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June 30, 2021 Reading Time: 3 minutes

My friend Steve Horwitz passed away this week. Steve had courageously battled multiple myeloma for the last few years. In typical Steve fashion, he waged this war publicly and in incredibly high spirits. “I still believe the world is getting better and better and more awesome,” he said in an August 2019 podcast. “I’m just not going to see as much of it as I thought I would.”

I first met Steve while attending summer seminars hosted by the Foundation for Economic Education and Institute for Humane Studies as an undergraduate. But I really got to know him in 2010, when he led a reading group on the financial crisis at George Mason University (GMU). Steve was on sabbatical at the time and flew in a few times over the course of the semester. I was two years into the PhD program at GMU.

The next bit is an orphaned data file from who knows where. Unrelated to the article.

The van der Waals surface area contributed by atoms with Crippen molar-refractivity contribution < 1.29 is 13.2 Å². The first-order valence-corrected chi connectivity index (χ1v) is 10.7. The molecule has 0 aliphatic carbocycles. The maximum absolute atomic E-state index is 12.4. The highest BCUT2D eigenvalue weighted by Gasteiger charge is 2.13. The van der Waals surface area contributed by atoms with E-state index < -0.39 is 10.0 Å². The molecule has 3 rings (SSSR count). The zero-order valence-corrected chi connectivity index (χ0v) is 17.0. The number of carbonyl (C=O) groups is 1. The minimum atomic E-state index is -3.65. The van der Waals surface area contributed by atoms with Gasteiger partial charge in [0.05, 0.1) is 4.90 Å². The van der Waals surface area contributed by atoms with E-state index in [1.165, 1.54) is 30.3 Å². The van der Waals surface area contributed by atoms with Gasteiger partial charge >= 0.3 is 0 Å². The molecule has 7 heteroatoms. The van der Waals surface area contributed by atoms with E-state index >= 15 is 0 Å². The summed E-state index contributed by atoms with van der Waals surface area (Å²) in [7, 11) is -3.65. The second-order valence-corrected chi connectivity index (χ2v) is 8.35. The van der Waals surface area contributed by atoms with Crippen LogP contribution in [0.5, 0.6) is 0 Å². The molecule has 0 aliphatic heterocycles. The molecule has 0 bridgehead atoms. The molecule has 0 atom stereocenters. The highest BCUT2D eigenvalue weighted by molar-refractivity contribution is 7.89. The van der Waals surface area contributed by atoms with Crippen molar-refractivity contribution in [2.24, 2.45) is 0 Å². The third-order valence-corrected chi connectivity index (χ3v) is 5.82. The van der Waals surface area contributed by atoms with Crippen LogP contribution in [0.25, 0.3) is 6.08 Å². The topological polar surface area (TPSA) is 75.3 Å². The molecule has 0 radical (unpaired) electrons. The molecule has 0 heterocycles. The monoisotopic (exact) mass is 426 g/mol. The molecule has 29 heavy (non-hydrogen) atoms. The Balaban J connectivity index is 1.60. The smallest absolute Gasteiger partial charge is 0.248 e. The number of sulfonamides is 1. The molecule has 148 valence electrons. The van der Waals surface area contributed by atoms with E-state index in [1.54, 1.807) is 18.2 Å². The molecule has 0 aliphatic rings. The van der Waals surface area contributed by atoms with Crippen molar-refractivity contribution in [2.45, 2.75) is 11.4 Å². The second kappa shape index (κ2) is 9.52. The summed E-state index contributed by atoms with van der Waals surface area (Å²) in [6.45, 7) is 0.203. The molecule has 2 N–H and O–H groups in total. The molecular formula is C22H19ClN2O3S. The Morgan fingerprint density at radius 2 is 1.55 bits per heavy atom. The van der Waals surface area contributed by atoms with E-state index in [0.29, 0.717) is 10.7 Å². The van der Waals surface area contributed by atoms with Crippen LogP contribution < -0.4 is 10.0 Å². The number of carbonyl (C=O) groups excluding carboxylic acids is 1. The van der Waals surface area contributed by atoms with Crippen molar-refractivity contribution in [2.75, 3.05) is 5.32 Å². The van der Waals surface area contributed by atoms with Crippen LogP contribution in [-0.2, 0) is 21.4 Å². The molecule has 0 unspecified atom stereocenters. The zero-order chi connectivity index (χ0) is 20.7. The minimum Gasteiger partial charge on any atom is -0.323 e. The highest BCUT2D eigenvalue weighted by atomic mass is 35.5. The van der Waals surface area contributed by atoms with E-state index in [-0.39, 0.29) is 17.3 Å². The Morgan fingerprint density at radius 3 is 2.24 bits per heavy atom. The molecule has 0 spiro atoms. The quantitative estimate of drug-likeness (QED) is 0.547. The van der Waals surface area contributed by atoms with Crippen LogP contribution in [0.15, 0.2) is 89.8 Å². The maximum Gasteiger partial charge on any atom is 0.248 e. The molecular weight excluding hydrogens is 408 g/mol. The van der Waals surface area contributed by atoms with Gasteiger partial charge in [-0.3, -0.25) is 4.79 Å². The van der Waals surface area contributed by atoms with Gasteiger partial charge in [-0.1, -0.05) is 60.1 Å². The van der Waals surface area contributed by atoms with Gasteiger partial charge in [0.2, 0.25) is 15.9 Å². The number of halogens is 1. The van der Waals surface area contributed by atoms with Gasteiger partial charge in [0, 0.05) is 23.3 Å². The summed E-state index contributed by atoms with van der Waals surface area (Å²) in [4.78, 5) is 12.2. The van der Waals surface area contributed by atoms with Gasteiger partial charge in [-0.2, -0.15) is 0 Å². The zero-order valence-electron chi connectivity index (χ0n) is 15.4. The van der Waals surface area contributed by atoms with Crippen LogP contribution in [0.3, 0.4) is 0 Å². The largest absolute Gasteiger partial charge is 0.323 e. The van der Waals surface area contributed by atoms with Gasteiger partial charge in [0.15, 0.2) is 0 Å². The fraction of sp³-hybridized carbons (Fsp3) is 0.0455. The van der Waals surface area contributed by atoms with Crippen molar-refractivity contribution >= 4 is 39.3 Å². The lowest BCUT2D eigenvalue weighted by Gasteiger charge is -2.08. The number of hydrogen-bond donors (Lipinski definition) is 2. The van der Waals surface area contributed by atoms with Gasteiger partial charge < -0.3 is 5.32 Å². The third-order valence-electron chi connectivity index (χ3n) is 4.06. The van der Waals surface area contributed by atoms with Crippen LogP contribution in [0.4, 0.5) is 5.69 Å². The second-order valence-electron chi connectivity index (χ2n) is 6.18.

As others have noted over the past few days, Steve was incredibly generous with his time. Most visitors would have shown up for the two and a half hour seminar and then called it a day. Not Steve. He treated it as a weeklong event. He attended the Graduate Student Paper Workshop and Philosophy, Politics, and Economics Seminar while in town. He met one-on-one with students to discuss their research and teaching. And he would arrange small groups to join him for lunch or dinner each day. We spent a lot of time together that semester.

Steve was probably the first professor I came to think of as a friend. For years to come, we would send each other photos of the Five Guys breakfast burger—a delicious treat when you can find it!—and joke about whether the level of spice of a particular dish was Dan Smith (mild), Steve Horwitz (spicy), or Will Luther (flamin’ hot). He would slip me a couple extra drink tickets at the Society for the Development of Austrian Economics annual dinner. I would tease him about spending so much time arguing with young libertarians on Facebook. He introduced me to some of my dearest friends and the best place to eat in Las Vegas—each made even better when combined.